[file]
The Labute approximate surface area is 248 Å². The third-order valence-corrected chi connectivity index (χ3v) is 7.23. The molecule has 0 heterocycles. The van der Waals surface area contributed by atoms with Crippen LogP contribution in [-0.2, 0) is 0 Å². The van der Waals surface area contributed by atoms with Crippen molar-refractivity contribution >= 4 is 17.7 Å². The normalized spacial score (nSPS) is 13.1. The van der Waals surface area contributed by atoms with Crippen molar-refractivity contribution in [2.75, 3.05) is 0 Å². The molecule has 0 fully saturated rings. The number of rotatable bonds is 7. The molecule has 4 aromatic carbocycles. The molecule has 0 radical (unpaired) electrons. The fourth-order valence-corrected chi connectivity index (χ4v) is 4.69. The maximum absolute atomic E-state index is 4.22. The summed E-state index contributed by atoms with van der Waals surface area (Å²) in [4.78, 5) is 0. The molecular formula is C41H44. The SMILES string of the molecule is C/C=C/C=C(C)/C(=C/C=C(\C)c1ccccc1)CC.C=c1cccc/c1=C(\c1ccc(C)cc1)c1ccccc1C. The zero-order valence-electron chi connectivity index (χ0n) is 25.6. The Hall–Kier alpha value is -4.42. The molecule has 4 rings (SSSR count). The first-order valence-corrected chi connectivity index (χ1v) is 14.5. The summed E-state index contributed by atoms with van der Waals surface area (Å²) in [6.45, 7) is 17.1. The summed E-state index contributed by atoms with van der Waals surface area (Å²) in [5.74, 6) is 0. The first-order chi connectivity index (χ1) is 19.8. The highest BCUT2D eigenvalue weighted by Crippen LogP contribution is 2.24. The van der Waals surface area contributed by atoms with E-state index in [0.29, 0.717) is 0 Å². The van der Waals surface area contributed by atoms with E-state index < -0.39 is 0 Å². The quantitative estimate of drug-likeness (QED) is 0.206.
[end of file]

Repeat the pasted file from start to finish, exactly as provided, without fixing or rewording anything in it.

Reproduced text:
The Labute approximate surface area is 248 Å². The third-order valence-corrected chi connectivity index (χ3v) is 7.23. The molecule has 0 heterocycles. The van der Waals surface area contributed by atoms with Crippen LogP contribution in [-0.2, 0) is 0 Å². The van der Waals surface area contributed by atoms with Crippen molar-refractivity contribution >= 4 is 17.7 Å². The normalized spacial score (nSPS) is 13.1. The van der Waals surface area contributed by atoms with Crippen molar-refractivity contribution in [2.75, 3.05) is 0 Å². The molecule has 0 fully saturated rings. The number of rotatable bonds is 7. The molecule has 4 aromatic carbocycles. The molecule has 0 radical (unpaired) electrons. The fourth-order valence-corrected chi connectivity index (χ4v) is 4.69. The maximum absolute atomic E-state index is 4.22. The summed E-state index contributed by atoms with van der Waals surface area (Å²) in [4.78, 5) is 0. The molecular formula is C41H44. The SMILES string of the molecule is C/C=C/C=C(C)/C(=C/C=C(\C)c1ccccc1)CC.C=c1cccc/c1=C(\c1ccc(C)cc1)c1ccccc1C. The zero-order valence-electron chi connectivity index (χ0n) is 25.6. The Hall–Kier alpha value is -4.42. The molecule has 4 rings (SSSR count). The first-order valence-corrected chi connectivity index (χ1v) is 14.5. The summed E-state index contributed by atoms with van der Waals surface area (Å²) in [6.45, 7) is 17.1. The summed E-state index contributed by atoms with van der Waals surface area (Å²) in [5.74, 6) is 0. The first-order chi connectivity index (χ1) is 19.8. The highest BCUT2D eigenvalue weighted by Crippen LogP contribution is 2.24. The van der Waals surface area contributed by atoms with E-state index in [0.29, 0.717) is 0 Å². The van der Waals surface area contributed by atoms with E-state index < -0.39 is 0 Å². The quantitative estimate of drug-likeness (QED) is 0.206.